Translation:I am Li Hua.
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However lee vs li could be Wade Giles romanization. Wade Giles was a much older and more complicated romanization than pinyin. It used an ayen (backwards apostrophe) to indicate aspiration. In T, K, P, CH , WITHOUT the ayen the sounds are unasperated and are D,G,B,J respectively. For example ib WG Beijing was written Peking but. P' is P,. P is B,. K' is K, K is G, but K followed by an I is JI. Also T' is T, T is D. These lessons are ALL PINYIN. so stick to the spellings
Hi Megan. It's great to know that you have taken interest in this fascinating language. Hua Lee is the English translation of the Chinese name 李华. In fact, in China, Hua Lee is not accepted in everywhere, only those who can speak English should be able to understand it. Nevertheless, Li Hua is perfectly acceptable and in fact, in a lot of formal papers which require a person's name in Pinyin, Li Hua is the only acceptable form. Hence, if you want to learn authentic Chinese, I highly recommend you to get used to using Pinyin.
Taiwan used to use a system called BoPoMoFo, but more recently switched to TonYong. TongYong is almost Pinyin but throws in a few elements from Yale Romanization. In my opinion TonYong would be the easiest for a newby to use. But, remember, Duo uses Pinyin, so stick with what you see in these lessons to learn Pinyin and just remember thete are several other forms of romanization floating around out there.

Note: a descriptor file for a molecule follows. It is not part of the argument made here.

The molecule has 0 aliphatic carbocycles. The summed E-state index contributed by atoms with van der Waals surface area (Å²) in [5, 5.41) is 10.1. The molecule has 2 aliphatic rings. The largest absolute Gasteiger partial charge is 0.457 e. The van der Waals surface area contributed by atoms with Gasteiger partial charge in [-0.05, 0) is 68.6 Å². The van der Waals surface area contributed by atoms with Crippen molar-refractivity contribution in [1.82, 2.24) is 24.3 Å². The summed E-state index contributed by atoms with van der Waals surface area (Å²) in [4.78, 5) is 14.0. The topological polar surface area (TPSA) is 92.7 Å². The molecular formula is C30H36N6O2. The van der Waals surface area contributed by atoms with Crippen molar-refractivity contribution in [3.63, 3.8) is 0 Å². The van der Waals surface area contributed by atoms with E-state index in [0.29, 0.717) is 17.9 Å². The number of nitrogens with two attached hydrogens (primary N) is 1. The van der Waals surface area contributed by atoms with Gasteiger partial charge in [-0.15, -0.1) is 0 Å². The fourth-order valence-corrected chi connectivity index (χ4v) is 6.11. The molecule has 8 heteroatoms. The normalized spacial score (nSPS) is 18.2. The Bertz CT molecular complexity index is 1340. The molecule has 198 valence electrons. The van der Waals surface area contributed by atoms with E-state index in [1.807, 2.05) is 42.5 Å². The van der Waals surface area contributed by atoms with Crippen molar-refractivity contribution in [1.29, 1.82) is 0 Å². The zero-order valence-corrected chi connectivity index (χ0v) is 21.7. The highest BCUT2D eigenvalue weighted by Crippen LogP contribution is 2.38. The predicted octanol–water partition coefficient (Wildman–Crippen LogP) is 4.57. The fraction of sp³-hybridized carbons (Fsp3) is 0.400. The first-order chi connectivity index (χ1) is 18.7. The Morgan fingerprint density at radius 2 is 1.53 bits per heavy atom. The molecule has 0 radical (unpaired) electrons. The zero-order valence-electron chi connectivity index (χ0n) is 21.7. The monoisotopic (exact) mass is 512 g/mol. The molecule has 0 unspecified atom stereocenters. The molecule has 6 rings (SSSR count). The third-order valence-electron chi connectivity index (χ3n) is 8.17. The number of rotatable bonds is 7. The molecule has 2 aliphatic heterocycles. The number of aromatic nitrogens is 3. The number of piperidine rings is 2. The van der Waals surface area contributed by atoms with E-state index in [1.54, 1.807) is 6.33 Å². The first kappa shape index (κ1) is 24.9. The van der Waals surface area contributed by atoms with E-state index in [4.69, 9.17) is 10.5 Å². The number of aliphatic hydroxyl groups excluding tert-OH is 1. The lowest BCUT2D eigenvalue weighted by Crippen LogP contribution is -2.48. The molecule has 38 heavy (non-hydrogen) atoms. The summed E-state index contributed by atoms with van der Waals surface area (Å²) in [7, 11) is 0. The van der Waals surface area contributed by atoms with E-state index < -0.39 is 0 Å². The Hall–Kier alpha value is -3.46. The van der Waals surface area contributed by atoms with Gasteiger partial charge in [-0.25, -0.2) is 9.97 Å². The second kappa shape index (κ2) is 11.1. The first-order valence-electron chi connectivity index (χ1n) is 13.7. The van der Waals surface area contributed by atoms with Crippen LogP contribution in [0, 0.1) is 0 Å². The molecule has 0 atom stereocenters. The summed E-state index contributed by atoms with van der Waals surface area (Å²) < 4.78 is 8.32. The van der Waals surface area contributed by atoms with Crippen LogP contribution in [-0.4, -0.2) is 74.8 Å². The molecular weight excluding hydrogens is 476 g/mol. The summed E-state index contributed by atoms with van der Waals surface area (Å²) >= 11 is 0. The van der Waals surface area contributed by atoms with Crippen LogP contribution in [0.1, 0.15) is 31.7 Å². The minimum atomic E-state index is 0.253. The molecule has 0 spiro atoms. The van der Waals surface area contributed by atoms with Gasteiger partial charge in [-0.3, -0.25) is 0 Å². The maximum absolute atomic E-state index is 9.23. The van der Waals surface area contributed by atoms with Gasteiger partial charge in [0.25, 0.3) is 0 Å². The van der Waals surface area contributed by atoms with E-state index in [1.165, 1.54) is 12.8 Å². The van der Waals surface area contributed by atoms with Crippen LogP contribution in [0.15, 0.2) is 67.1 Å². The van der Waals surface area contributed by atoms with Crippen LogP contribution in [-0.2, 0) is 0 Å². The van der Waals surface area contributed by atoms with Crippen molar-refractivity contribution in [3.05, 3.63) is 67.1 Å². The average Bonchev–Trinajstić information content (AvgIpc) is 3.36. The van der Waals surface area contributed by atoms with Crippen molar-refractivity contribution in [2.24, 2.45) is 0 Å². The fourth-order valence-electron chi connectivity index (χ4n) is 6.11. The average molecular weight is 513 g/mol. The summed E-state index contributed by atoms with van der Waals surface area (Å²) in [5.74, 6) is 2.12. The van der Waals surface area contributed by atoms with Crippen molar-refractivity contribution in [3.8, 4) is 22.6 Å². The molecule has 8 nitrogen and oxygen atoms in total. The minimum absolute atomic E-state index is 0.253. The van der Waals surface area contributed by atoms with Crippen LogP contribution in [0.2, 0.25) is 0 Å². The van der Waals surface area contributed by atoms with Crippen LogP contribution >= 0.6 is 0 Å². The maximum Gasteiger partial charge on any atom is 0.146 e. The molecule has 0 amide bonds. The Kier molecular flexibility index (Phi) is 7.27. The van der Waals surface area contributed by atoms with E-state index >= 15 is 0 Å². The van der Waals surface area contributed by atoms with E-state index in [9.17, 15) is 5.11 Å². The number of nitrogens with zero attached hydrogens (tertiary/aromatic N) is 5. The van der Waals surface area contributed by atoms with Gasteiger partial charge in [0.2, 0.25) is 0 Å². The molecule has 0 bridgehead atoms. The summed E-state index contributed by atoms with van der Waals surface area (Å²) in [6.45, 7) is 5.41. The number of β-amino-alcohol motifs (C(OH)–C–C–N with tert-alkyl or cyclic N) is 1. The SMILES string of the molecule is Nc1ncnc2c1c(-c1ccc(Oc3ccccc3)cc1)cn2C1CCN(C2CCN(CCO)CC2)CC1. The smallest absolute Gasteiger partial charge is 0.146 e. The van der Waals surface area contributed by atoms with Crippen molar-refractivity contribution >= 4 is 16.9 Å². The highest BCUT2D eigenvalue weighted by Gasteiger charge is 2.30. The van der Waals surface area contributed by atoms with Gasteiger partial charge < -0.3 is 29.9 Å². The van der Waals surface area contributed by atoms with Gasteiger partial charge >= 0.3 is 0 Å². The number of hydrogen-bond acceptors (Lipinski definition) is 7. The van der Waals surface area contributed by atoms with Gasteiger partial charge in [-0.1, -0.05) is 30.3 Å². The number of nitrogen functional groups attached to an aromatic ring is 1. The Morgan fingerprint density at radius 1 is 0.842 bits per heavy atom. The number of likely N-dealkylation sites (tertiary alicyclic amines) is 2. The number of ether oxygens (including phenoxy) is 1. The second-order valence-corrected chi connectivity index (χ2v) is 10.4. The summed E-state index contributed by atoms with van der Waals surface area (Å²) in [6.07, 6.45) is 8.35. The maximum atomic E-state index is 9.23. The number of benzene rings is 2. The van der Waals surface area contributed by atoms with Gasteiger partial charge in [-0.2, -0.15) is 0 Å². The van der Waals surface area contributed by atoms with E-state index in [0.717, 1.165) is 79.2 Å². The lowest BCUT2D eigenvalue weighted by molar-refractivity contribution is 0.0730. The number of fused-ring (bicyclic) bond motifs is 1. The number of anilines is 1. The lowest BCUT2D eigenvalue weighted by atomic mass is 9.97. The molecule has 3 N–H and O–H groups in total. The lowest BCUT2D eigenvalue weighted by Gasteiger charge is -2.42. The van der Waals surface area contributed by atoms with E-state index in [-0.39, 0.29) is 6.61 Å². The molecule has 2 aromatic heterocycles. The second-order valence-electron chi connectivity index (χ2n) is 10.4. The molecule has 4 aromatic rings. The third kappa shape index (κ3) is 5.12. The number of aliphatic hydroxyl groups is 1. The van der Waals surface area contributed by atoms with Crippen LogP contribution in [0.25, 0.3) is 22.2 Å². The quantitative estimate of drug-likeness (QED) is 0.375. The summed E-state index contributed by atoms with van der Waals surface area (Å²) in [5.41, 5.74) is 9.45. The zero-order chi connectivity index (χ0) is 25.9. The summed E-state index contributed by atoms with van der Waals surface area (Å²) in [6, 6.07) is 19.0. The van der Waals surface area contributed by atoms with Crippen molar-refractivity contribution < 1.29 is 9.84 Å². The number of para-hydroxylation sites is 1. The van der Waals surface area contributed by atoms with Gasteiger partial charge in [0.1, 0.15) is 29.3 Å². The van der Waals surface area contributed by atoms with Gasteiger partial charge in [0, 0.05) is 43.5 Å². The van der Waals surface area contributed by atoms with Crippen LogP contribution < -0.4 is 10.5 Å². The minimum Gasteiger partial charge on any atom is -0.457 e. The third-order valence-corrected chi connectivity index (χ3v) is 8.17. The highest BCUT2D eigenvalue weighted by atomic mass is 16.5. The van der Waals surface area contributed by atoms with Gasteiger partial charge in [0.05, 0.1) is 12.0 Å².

Usinh Li Hua or Hua Li. Names are reversed in Chinese and English. As mentioned in the prelesson hint. Chinese names are last,middle,first.
What they did not mention is they are asking for the English method F,M,LAST in the translation. So 李华 Li Hua becomes Hua Li in English.
In English you may also see them combined. So Li Hua with an English name of Lilly would be. Lilly Li Hua. Showing its Lilly 李， or 李华。 That way it keeps both conventions.
我叫，being taught here can be confusing. It literally means " I called". So "I am called". A loose translation can be "call me" but that's not as accurate.
Another problem with this lesson 姓 or 姓名 refer specially to the last name, while 叫 often refers to the given names. My name is. 秦俊士。姓秦。叫俊士 or my last name is Qin I am called Junshi. This is standard Hong Kong Cantonese, but also works in Taiwan and China.
So be aware, there is flexibility in Chinese. Grammar is not hard core defined. Chinese works more by sentence patterns and DESCRIPTIVE rules than by strongly set PRESCRIPTIVE grammar like say French.
there is no verb in the sentence: my name Hua Li. Chinese is not English, so tips and notes: do not make the connection with English. Also the literal translation is not good. (there is no one in the sentence). also with you good